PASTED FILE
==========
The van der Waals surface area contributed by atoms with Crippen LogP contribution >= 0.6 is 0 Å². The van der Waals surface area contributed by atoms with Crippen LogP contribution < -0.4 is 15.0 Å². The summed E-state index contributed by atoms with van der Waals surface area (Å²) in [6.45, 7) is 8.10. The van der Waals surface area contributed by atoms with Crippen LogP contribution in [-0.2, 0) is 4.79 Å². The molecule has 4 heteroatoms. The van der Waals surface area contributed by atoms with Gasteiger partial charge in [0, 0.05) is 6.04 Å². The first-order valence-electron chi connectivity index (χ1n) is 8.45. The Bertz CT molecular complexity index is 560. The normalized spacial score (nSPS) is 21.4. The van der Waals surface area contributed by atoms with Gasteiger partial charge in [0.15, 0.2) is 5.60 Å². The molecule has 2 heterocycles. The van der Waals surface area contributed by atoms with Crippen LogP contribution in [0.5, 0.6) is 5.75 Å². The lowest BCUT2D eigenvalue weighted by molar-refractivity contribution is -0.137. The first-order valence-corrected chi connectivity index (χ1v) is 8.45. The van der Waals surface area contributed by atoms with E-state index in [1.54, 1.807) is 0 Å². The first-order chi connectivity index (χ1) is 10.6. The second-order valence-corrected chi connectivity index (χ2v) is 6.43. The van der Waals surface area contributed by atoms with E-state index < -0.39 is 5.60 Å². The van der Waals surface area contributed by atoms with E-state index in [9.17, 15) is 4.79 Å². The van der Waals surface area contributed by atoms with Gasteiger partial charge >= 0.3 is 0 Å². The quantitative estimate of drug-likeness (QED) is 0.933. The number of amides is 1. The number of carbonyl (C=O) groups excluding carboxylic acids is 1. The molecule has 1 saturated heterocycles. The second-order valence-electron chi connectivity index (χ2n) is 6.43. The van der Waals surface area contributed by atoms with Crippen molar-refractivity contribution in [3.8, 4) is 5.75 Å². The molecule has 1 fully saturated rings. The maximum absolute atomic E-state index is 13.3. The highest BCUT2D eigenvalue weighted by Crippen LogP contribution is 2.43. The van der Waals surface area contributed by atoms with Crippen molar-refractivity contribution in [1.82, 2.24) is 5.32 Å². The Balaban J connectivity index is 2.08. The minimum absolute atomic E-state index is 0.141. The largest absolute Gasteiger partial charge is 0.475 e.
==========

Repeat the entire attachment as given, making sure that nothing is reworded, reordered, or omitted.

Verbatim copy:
The van der Waals surface area contributed by atoms with Crippen LogP contribution >= 0.6 is 0 Å². The van der Waals surface area contributed by atoms with Crippen LogP contribution < -0.4 is 15.0 Å². The summed E-state index contributed by atoms with van der Waals surface area (Å²) in [6.45, 7) is 8.10. The van der Waals surface area contributed by atoms with Crippen LogP contribution in [-0.2, 0) is 4.79 Å². The molecule has 4 heteroatoms. The van der Waals surface area contributed by atoms with Gasteiger partial charge in [0, 0.05) is 6.04 Å². The first-order valence-electron chi connectivity index (χ1n) is 8.45. The Bertz CT molecular complexity index is 560. The normalized spacial score (nSPS) is 21.4. The van der Waals surface area contributed by atoms with Gasteiger partial charge in [0.15, 0.2) is 5.60 Å². The molecule has 2 heterocycles. The van der Waals surface area contributed by atoms with Crippen LogP contribution in [0.5, 0.6) is 5.75 Å². The lowest BCUT2D eigenvalue weighted by molar-refractivity contribution is -0.137. The first-order valence-corrected chi connectivity index (χ1v) is 8.45. The van der Waals surface area contributed by atoms with E-state index in [1.54, 1.807) is 0 Å². The first-order chi connectivity index (χ1) is 10.6. The second-order valence-corrected chi connectivity index (χ2v) is 6.43. The van der Waals surface area contributed by atoms with E-state index < -0.39 is 5.60 Å². The van der Waals surface area contributed by atoms with E-state index in [9.17, 15) is 4.79 Å². The van der Waals surface area contributed by atoms with Gasteiger partial charge >= 0.3 is 0 Å². The quantitative estimate of drug-likeness (QED) is 0.933. The number of amides is 1. The number of carbonyl (C=O) groups excluding carboxylic acids is 1. The molecule has 1 saturated heterocycles. The second-order valence-electron chi connectivity index (χ2n) is 6.43. The van der Waals surface area contributed by atoms with Crippen molar-refractivity contribution in [3.8, 4) is 5.75 Å². The molecule has 1 fully saturated rings. The maximum absolute atomic E-state index is 13.3. The highest BCUT2D eigenvalue weighted by Crippen LogP contribution is 2.43. The van der Waals surface area contributed by atoms with Crippen molar-refractivity contribution in [1.82, 2.24) is 5.32 Å². The Balaban J connectivity index is 2.08. The minimum absolute atomic E-state index is 0.141. The largest absolute Gasteiger partial charge is 0.475 e.